Marianne Kornaat - Acupuncturist

Marianne holds a bachelor’s degree in acupuncture, she furthered her studies with an internship in Japan and there she gained specialised knowledge about a less invasive, less painful form of needling. Under the guidance of several well-known Japanese acupuncturists she enhanced her diagnostic skills of stagnation and blockages of energy flow (qi). She also familiarised herself with meridian therapy, moxibustion and palpation techniques, which she uses in her practice.

Marianne Kornaat, a Dutch/Australian national was born in Hong Kong, where she spent her childhood emerged in Chinese culture. As an adult she lived in the Middle East, Asia and Africa. For the past 17 years she has settled in Perth. 

Prior to joining The Healing rooms, she worked in a Health clinic in Joondalup for four years. She has treated young people with trauma under the supervision of physicians in the trauma and spinal ward at Shenton Park Rehabilitation Centre and currently lectures acupuncture at the Endeavour College of Natural Medicine.

Marianne has also studied cranial sacral therapy and can offer this therapy with acupressure (needle free acupuncture) for people who are scared of needles.

 

Read About Acupuncture

Read Our Articles

Sleep & Fatigue

by Karen Chin.

Are you struggling with fatigue?

Tired all the time?

Feeling exhausted?  Well it doesn't need to be that way!

Overlooking Positive Points [...]

by Karen Chin.

Have you ever noticed what you place your focus on?

Ever wondered how you can get so fixated on something that you can’t see an alternative solution?

Whatever you focus on is generally what you see in life!

Your Best Interests at Heart

by Jen Taylor.

What is it that bothers you?  A problem or issue that could really be worthy of attention.  Something which feels annoying or is even more compelling and having a destructive effect on your health or relationships?  Perhaps it comes as a quiet whisper or a deeper nagging feeling?  Have you been tucking it away, seeing if it could magically disappear?  Hoping that tomorrow will be the day and yet, as each day evolves, the problem and the discomfort is still there.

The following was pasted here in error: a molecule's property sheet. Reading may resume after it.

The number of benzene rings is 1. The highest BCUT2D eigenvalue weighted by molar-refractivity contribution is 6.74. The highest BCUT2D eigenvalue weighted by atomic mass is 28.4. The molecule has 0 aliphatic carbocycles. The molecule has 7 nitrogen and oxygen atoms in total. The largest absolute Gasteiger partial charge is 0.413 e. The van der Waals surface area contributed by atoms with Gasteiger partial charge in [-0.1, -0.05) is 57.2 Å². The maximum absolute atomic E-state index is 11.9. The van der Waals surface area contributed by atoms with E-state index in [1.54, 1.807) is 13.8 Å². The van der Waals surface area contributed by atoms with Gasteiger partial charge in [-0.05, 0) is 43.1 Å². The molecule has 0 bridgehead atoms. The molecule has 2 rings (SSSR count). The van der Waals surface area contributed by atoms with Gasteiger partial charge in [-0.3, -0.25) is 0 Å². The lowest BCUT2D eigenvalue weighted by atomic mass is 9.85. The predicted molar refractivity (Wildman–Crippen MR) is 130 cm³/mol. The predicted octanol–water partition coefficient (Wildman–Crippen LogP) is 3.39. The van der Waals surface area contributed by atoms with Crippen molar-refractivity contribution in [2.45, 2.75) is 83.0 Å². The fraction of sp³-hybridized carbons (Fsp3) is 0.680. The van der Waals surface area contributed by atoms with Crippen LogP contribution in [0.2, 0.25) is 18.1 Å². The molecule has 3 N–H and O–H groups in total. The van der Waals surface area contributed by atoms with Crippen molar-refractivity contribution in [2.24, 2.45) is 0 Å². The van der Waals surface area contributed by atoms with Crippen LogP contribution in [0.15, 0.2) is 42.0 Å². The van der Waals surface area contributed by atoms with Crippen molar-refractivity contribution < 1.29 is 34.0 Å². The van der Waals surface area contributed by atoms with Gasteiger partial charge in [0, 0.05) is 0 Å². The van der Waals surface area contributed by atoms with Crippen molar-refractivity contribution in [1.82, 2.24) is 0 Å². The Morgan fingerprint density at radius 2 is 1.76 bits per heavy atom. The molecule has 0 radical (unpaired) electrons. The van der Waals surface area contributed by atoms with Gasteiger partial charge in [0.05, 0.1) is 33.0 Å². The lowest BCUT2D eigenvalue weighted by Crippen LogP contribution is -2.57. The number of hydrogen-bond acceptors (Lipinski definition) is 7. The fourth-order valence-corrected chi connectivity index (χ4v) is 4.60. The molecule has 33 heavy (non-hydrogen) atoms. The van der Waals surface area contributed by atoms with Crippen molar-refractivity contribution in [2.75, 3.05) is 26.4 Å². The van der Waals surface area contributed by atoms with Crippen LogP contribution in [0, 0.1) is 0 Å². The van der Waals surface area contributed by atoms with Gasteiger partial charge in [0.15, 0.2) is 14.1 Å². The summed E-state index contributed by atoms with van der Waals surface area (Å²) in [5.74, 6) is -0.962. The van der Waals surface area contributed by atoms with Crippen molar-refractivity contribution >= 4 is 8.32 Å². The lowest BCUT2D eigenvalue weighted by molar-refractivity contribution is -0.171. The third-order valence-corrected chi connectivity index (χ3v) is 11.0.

Stop Running & Do Some [...]

By Reinette Nel.

So, you are driving along in your car, when suddenly you hear a clickety-clack noise.  Or maybe that noise has been there for a while, but today, because it’s cold, it’s a bit louder and more insistent.  What do you do?

Do you ignore it or do you decide that it’s time you ask a mechanic to look at it?  Maybe he can tell you not to worry, or maybe your car just needs oil and he can quickly do it for you?  What will happen if you keep ignoring it and keep on driving, day after day, after day?  Of course it will break down and we both know it will most likely happen at the most inconvenient time.  The day you have your interview for that job that you really, really want!  Or maybe even on your wedding day or Year 12 exam!  No, you know it’s best to let someone have a look and fix it now, rather than wait and then you have to fork out even more money and you might be without a car for a week or two.

The Health of the World

by Dr Jenna

In June I was able to attend an International Integrated Medical Conference in Germany, it was an amazing conference and I felt very inspired by what was shared. There were practitioners form all over the world and all types of modalities. We had presentations from the UN, PAHO (Pan American Health Organization) and the European Union to name a few. Countries presented how they were working to bring integrative health into their health systems. There were great success stories from Brazil, Germany, Switzerland and even Britain and there were only a few of us from New Zealand and Australia, I was able to present a post about how The Healing Rooms integrates health care.

Winter

By Marianne Kornaat.

Bears in winter go into a cave to hibernate but for us in Australia we don’t do quite the same. According to Chinese medicine, winter is a time of hibernation even if it may be in a different sense of not entering a cave but being more aware of stillness and quiet time. The Chinese say in winter one must go early to bed and rise up late - it makes sense - in winter it’s cold and dark so who really wants to get up in the morning?

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